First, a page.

Opinion | Why Is the G.O.P. Fighting to Preserve Monuments to Traitors in the Capitol?


Confederate statues are being pulled down across the South — from Birmingham, Ala., to Decatur, Ga., to Richmond, Va., the Confederacy’s former capital. The U.S. Navy and the Marines have banned public displays of the Confederate battle flag — as has NASCAR.

Now, Congress is taking its own halting steps forward. On Thursday, the House speaker, Nancy Pelosi, announced that portraits of four former House speakers who also served the Confederacy would be removed from display in the Capitol in observance of the Juneteenth holiday. (June 19 marks the day in 1865 when Union soldiers arrived in Galveston, Texas, with news of the end of slavery — two and a half years after the Emancipation Proclamation. It has come to be a more general celebration of liberation.)

The portraits are Robert M.T. Hunter of Virginia, who was speaker from 1839 to 1841 before serving in various high positions in the Confederacy, including secretary of state; Howell Cobb of Georgia, who was speaker from 1849 to 1851 and later served as a Confederate Army officer; James L. Orr of South Carolina, speaker from 1857 to 1859, who went on to serve in the Confederate Army and in the Confederate Senate; and Charles F. Crisp of Georgia, the House speaker from 1891 to 1895, who served in the Confederate Army as a young man.

“As I have said before, the halls of Congress are the very heart of our democracy,” Ms. Pelosi wrote to the clerk of the House, requesting the removal. “There is no room in the hallowed halls of Congress or in any place of honor for memorializing men who embody the violent bigotry and grotesque racism of the Confederacy.”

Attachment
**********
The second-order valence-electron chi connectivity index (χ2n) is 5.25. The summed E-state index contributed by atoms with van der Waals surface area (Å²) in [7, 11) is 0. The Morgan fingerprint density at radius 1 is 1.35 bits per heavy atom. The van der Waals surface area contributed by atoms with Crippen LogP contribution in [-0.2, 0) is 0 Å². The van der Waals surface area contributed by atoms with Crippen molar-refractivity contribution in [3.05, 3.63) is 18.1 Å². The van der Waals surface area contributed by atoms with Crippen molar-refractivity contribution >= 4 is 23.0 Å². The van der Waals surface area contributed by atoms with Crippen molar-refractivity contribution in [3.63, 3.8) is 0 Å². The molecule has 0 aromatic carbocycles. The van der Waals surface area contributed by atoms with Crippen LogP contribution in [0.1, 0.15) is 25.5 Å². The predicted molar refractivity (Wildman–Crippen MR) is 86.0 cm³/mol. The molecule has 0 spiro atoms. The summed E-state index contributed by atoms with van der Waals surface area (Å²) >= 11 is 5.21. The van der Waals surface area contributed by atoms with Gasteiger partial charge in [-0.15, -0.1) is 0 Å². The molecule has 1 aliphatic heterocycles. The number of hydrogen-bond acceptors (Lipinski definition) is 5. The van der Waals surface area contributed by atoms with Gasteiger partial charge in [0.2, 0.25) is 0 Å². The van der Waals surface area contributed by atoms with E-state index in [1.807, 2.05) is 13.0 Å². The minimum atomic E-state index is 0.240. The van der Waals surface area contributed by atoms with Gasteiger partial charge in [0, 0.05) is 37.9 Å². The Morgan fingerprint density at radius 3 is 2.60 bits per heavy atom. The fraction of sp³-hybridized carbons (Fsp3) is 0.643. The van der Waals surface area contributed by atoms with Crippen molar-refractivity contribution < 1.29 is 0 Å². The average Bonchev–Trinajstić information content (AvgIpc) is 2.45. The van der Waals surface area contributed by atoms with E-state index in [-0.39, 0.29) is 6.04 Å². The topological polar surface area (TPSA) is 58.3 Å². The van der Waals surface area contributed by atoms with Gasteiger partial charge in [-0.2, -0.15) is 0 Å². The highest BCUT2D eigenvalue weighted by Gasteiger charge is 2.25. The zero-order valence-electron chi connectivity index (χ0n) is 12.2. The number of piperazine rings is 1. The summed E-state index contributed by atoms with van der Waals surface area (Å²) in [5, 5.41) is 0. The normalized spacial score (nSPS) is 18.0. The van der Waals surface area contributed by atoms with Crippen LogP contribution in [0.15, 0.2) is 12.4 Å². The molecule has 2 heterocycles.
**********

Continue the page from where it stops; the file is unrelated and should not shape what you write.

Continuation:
Over in the Senate, Cory Booker, Democrat of New Jersey, tried to nudge his chamber forward as well. He and the Democratic leader, Chuck Schumer, moved Thursday to pass a bill by unanimous consent that would remove 11 monuments to Confederates from the National Statuary Hall Collection displayed in the Capitol. (Each state is represented by two figures.) Mr. Booker denounced the statues as part of an effort to intimidate black Americans. “We cannot separate the Confederate statues from this history and legacy of white supremacy,” he said, calling them a “painful, insulting, difficult injury” to many Americans.

Not all of Mr. Booker’s colleagues agreed. Senator Roy Blunt, Republican of Missouri, blocked the move. He said that as chairman of the Rules Committee, he needed time to examine the proposal and to confer with the states involved. Current law gives each state the right to choose its own displays, and Mr. Blunt voiced concern about running afoul of that.

The Senate majority leader, Mitch McConnell of Kentucky, was more outspoken in his opposition. On Tuesday, he derided brewing efforts to “airbrush the Capitol and scrub out everybody from years ago who had any connection to slavery” as “nonsense” and “a bridge too far.” He even felt moved to list for reporters some of the early presidents who owned slaves. “Washington did. Jefferson did. Madison did. Monroe did.”

None of those presidents, it should be noted, went to war against the United States to defend slavery. Nor are all the 11 statues of peripheral figures who had just “any connection” to the war for chattel slavery. The statues include one of Jefferson Davis, the president of the Confederate States of America; Alexander Hamilton Stephens, the vice president; and its most famous general, Robert E. Lee. There are other statues of men less central to the rebel cause. But given that states can select any person of note from their state, surely there are many other men or women who don’t have the Confederacy on their résumés.



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